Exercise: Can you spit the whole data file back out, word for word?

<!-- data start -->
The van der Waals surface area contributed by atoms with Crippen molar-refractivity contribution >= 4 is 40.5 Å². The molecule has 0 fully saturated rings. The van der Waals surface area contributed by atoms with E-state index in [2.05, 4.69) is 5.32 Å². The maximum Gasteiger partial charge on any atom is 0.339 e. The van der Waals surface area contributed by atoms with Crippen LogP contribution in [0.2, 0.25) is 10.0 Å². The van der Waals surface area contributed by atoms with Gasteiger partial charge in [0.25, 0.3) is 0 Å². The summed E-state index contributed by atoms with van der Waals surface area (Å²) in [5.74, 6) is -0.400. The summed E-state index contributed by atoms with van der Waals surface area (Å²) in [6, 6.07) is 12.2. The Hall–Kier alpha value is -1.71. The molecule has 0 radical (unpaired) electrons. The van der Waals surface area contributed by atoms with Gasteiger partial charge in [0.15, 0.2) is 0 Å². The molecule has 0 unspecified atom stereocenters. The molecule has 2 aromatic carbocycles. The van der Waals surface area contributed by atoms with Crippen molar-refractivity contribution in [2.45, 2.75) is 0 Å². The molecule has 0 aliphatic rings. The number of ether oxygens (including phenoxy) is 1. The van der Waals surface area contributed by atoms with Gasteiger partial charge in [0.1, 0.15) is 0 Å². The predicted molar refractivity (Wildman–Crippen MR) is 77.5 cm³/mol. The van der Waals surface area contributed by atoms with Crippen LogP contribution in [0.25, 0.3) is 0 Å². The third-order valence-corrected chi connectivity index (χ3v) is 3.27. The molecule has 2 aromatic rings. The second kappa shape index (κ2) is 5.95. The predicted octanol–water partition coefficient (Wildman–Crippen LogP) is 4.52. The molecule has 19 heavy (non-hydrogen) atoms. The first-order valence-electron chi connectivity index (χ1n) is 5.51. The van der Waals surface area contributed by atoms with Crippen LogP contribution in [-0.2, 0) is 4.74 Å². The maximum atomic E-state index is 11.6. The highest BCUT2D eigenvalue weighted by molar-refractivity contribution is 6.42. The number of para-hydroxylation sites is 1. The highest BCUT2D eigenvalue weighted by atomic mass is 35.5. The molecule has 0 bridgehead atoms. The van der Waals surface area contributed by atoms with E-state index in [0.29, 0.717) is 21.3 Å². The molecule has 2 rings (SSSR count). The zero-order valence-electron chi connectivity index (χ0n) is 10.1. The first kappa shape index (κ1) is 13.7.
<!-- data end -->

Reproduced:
The van der Waals surface area contributed by atoms with Crippen molar-refractivity contribution >= 4 is 40.5 Å². The molecule has 0 fully saturated rings. The van der Waals surface area contributed by atoms with E-state index in [2.05, 4.69) is 5.32 Å². The maximum Gasteiger partial charge on any atom is 0.339 e. The van der Waals surface area contributed by atoms with Crippen LogP contribution in [0.2, 0.25) is 10.0 Å². The van der Waals surface area contributed by atoms with Gasteiger partial charge in [0.25, 0.3) is 0 Å². The summed E-state index contributed by atoms with van der Waals surface area (Å²) in [5.74, 6) is -0.400. The summed E-state index contributed by atoms with van der Waals surface area (Å²) in [6, 6.07) is 12.2. The Hall–Kier alpha value is -1.71. The molecule has 0 radical (unpaired) electrons. The van der Waals surface area contributed by atoms with Gasteiger partial charge in [0.15, 0.2) is 0 Å². The molecule has 0 unspecified atom stereocenters. The molecule has 2 aromatic carbocycles. The van der Waals surface area contributed by atoms with Crippen molar-refractivity contribution in [2.45, 2.75) is 0 Å². The molecule has 0 aliphatic rings. The number of ether oxygens (including phenoxy) is 1. The van der Waals surface area contributed by atoms with Gasteiger partial charge in [0.1, 0.15) is 0 Å². The predicted molar refractivity (Wildman–Crippen MR) is 77.5 cm³/mol. The van der Waals surface area contributed by atoms with Crippen LogP contribution in [0.25, 0.3) is 0 Å². The third-order valence-corrected chi connectivity index (χ3v) is 3.27. The molecule has 2 aromatic rings. The second kappa shape index (κ2) is 5.95. The predicted octanol–water partition coefficient (Wildman–Crippen LogP) is 4.52. The molecule has 19 heavy (non-hydrogen) atoms. The first-order valence-electron chi connectivity index (χ1n) is 5.51. The van der Waals surface area contributed by atoms with Crippen LogP contribution in [-0.2, 0) is 4.74 Å². The maximum atomic E-state index is 11.6. The highest BCUT2D eigenvalue weighted by molar-refractivity contribution is 6.42. The number of para-hydroxylation sites is 1. The highest BCUT2D eigenvalue weighted by atomic mass is 35.5. The molecule has 0 bridgehead atoms. The van der Waals surface area contributed by atoms with E-state index in [0.29, 0.717) is 21.3 Å². The molecule has 2 rings (SSSR count). The zero-order valence-electron chi connectivity index (χ0n) is 10.1. The first kappa shape index (κ1) is 13.7.